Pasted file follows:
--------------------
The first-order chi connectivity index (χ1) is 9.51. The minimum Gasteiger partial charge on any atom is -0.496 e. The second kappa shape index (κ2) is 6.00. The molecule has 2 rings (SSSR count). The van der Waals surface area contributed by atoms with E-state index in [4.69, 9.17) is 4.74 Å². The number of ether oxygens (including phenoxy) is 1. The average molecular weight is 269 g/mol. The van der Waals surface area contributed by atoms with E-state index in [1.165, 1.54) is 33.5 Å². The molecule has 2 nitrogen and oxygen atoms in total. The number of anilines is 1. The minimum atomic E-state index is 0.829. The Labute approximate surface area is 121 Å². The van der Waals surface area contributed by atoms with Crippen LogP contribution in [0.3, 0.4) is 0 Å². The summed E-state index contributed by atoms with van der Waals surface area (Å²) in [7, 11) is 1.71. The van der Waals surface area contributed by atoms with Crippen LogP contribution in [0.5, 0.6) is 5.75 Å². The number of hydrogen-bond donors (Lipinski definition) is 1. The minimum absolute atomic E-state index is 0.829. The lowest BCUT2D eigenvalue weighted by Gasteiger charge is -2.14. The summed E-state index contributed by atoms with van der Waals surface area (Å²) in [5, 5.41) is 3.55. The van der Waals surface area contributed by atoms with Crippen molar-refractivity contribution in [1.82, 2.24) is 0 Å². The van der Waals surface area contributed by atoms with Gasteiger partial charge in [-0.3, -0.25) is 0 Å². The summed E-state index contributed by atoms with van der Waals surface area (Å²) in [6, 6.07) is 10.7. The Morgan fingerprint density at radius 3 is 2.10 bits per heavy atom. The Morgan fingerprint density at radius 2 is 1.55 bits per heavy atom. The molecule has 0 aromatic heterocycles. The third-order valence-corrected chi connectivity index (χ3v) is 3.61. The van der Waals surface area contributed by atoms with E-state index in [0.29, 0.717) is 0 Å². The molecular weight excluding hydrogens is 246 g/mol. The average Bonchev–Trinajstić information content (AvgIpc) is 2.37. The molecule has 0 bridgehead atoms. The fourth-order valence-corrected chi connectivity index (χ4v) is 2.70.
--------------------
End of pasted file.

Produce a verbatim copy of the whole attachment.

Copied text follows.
The first-order chi connectivity index (χ1) is 9.51. The minimum Gasteiger partial charge on any atom is -0.496 e. The second kappa shape index (κ2) is 6.00. The molecule has 2 rings (SSSR count). The van der Waals surface area contributed by atoms with E-state index in [4.69, 9.17) is 4.74 Å². The number of ether oxygens (including phenoxy) is 1. The average molecular weight is 269 g/mol. The van der Waals surface area contributed by atoms with E-state index in [1.165, 1.54) is 33.5 Å². The molecule has 2 nitrogen and oxygen atoms in total. The number of anilines is 1. The minimum atomic E-state index is 0.829. The Labute approximate surface area is 121 Å². The van der Waals surface area contributed by atoms with Crippen LogP contribution in [0.3, 0.4) is 0 Å². The summed E-state index contributed by atoms with van der Waals surface area (Å²) in [7, 11) is 1.71. The van der Waals surface area contributed by atoms with Crippen LogP contribution in [0.5, 0.6) is 5.75 Å². The number of hydrogen-bond donors (Lipinski definition) is 1. The minimum absolute atomic E-state index is 0.829. The lowest BCUT2D eigenvalue weighted by Gasteiger charge is -2.14. The summed E-state index contributed by atoms with van der Waals surface area (Å²) in [5, 5.41) is 3.55. The van der Waals surface area contributed by atoms with Crippen molar-refractivity contribution in [1.82, 2.24) is 0 Å². The van der Waals surface area contributed by atoms with Gasteiger partial charge in [-0.3, -0.25) is 0 Å². The summed E-state index contributed by atoms with van der Waals surface area (Å²) in [6, 6.07) is 10.7. The Morgan fingerprint density at radius 3 is 2.10 bits per heavy atom. The Morgan fingerprint density at radius 2 is 1.55 bits per heavy atom. The molecule has 0 aromatic heterocycles. The third-order valence-corrected chi connectivity index (χ3v) is 3.61. The van der Waals surface area contributed by atoms with E-state index in [0.29, 0.717) is 0 Å². The molecular weight excluding hydrogens is 246 g/mol. The average Bonchev–Trinajstić information content (AvgIpc) is 2.37. The molecule has 0 bridgehead atoms. The fourth-order valence-corrected chi connectivity index (χ4v) is 2.70.